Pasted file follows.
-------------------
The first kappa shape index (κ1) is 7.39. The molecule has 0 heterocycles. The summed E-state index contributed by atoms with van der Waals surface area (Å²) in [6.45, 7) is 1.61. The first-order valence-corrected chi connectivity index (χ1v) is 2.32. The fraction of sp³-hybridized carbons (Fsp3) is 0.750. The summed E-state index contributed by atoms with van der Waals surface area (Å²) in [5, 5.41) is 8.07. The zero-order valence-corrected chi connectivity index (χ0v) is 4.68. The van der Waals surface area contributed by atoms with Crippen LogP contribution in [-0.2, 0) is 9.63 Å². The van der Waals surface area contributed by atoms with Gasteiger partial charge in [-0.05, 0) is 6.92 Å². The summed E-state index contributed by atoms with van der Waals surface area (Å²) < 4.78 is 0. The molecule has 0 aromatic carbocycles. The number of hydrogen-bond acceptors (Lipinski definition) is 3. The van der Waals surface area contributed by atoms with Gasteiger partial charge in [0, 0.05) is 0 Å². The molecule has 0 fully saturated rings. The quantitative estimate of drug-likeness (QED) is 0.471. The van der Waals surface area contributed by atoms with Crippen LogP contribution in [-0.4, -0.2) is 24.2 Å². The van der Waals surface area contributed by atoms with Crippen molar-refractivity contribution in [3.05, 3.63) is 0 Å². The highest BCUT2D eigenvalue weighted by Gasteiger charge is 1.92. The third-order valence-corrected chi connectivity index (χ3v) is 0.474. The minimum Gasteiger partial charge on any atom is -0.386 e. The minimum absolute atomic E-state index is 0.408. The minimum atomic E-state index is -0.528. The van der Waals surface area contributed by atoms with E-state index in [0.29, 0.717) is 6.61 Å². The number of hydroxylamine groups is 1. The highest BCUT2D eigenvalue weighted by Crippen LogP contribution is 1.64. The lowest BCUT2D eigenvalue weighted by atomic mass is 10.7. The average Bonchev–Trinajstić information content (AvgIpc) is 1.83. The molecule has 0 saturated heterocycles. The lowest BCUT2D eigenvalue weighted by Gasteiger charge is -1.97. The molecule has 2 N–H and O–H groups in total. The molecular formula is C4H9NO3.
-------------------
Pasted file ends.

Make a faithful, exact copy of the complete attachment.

The first kappa shape index (κ1) is 7.39. The molecule has 0 heterocycles. The summed E-state index contributed by atoms with van der Waals surface area (Å²) in [6.45, 7) is 1.61. The first-order valence-corrected chi connectivity index (χ1v) is 2.32. The fraction of sp³-hybridized carbons (Fsp3) is 0.750. The summed E-state index contributed by atoms with van der Waals surface area (Å²) in [5, 5.41) is 8.07. The zero-order valence-corrected chi connectivity index (χ0v) is 4.68. The van der Waals surface area contributed by atoms with Crippen LogP contribution in [-0.2, 0) is 9.63 Å². The van der Waals surface area contributed by atoms with Gasteiger partial charge in [-0.05, 0) is 6.92 Å². The summed E-state index contributed by atoms with van der Waals surface area (Å²) < 4.78 is 0. The molecule has 0 aromatic carbocycles. The number of hydrogen-bond acceptors (Lipinski definition) is 3. The van der Waals surface area contributed by atoms with Gasteiger partial charge in [0, 0.05) is 0 Å². The molecule has 0 fully saturated rings. The quantitative estimate of drug-likeness (QED) is 0.471. The van der Waals surface area contributed by atoms with Crippen LogP contribution in [-0.4, -0.2) is 24.2 Å². The van der Waals surface area contributed by atoms with Crippen molar-refractivity contribution in [3.05, 3.63) is 0 Å². The highest BCUT2D eigenvalue weighted by Gasteiger charge is 1.92. The third-order valence-corrected chi connectivity index (χ3v) is 0.474. The minimum Gasteiger partial charge on any atom is -0.386 e. The minimum absolute atomic E-state index is 0.408. The minimum atomic E-state index is -0.528. The van der Waals surface area contributed by atoms with E-state index in [0.29, 0.717) is 6.61 Å². The number of hydroxylamine groups is 1. The highest BCUT2D eigenvalue weighted by Crippen LogP contribution is 1.64. The lowest BCUT2D eigenvalue weighted by atomic mass is 10.7. The average Bonchev–Trinajstić information content (AvgIpc) is 1.83. The molecule has 0 saturated heterocycles. The lowest BCUT2D eigenvalue weighted by Gasteiger charge is -1.97. The molecule has 2 N–H and O–H groups in total. The molecular formula is C4H9NO3.